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Russia-Ukraine, Israel-Hamas: Can international law stand up to global conflict?

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President of Serbia Aleksandar Vui speaks during a United Nations (UN) General Assembly meeting to vote on the creation of an International day to commemorate the Srebrenica genocide at UN headquarters in New York on May 23, 2024. (Photo by ANGELA WEISS / AFP) (Photo by ANGELA WEISS/AFP via Getty Images)

With protracted wars going on in Europe and the Middle East, the international legal system — and the liberal international order, itself — is being tested like never before. Those wars have come at significant cost in terms of civilian casualties, a fact that has led some to question the efficacy of international humanitarian law, a subset of international law that concerns the protection of civilians during armed conflict.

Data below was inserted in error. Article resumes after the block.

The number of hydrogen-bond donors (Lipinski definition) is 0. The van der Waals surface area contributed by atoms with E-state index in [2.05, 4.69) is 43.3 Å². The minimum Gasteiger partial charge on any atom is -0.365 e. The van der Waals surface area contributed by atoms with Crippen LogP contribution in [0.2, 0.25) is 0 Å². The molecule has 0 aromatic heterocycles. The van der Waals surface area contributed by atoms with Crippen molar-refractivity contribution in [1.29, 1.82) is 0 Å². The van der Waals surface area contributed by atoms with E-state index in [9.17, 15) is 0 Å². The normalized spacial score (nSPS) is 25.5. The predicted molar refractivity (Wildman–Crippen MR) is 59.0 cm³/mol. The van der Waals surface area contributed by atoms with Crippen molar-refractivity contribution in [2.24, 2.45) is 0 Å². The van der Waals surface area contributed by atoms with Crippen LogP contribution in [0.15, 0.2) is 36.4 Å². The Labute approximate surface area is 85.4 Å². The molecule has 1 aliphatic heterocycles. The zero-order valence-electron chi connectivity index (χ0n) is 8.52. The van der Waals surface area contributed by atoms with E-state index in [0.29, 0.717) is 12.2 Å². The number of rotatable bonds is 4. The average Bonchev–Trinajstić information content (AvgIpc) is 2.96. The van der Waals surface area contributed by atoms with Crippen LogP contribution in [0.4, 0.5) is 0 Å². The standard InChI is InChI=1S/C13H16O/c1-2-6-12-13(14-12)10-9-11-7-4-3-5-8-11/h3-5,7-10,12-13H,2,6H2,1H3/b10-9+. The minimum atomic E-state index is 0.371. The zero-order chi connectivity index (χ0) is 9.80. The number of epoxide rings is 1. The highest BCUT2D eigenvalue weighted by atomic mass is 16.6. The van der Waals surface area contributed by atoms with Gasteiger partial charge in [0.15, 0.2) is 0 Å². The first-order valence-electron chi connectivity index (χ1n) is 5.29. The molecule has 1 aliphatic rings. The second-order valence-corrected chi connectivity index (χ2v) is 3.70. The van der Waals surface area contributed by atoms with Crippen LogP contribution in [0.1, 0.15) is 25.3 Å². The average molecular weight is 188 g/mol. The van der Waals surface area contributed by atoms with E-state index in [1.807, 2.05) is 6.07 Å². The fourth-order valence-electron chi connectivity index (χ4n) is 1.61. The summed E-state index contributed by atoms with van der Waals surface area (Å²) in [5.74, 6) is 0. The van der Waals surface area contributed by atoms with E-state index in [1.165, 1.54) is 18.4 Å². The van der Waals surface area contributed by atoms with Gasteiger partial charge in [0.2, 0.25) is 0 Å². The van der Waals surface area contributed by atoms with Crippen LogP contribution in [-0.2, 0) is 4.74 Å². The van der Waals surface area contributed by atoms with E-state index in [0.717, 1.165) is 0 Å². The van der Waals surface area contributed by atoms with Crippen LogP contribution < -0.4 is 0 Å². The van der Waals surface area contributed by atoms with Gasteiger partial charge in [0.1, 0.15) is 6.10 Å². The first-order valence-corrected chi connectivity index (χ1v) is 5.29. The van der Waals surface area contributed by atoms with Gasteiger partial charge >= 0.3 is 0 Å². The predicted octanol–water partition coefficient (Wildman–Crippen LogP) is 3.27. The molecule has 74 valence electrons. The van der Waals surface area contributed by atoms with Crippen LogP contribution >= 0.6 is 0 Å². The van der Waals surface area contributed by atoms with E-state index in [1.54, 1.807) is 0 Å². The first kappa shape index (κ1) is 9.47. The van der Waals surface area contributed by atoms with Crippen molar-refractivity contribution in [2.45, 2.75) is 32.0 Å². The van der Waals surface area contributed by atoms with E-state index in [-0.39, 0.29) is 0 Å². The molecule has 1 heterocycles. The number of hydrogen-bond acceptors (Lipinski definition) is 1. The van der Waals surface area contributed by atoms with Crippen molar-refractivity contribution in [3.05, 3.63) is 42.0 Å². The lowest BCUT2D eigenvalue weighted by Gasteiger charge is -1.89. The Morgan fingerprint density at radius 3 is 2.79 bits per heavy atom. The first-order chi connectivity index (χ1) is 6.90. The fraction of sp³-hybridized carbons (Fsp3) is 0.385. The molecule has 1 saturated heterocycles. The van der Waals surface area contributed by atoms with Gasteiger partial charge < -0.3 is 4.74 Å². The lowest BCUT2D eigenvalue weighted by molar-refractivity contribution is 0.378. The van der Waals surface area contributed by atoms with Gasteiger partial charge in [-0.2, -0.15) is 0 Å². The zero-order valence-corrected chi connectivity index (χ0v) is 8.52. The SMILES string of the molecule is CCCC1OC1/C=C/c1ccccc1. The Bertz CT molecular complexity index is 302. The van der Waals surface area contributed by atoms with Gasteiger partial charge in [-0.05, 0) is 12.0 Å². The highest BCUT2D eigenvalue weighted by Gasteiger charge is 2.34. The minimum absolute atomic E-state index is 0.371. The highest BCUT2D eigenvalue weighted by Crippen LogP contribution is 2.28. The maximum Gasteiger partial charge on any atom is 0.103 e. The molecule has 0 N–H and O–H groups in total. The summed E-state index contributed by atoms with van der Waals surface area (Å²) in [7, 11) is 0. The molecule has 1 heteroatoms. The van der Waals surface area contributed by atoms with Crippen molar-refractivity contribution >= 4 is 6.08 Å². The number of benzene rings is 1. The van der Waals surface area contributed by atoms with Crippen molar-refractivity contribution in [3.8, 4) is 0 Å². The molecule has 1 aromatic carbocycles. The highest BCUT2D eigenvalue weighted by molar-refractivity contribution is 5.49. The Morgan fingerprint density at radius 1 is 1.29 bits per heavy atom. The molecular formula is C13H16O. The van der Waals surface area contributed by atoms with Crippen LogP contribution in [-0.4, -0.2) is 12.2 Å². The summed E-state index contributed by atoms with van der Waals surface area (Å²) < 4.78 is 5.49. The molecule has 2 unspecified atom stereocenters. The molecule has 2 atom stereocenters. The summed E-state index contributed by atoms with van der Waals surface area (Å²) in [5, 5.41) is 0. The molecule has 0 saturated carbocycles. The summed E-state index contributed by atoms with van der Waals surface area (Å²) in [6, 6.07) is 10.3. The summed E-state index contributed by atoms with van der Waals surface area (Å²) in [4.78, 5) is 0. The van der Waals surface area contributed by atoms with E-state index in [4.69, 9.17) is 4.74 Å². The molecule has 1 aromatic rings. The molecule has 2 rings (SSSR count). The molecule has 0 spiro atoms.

In a recent issue of Foreign Affairs, one observer argues that the so-called laws of war have “broken down” as civilian deaths in Gaza climb to as high as 35,000, according to some estimates. In Ukraine, more than 10,000 civilians have been killed in Russia’s ongoing war, according to Oxfam International.

In a world system with a shared set of rules for how wars must be conducted, wherever the atrocities of war play out, the specter of accountability looms. But accountability under the international system “is a long process,” says Mai’a Cross, dean’s professor of political science, international affairs and diplomacy, and director of the Center for International Affairs and World Cultures at Northeastern University.

Continue reading at Northeastern Global News.

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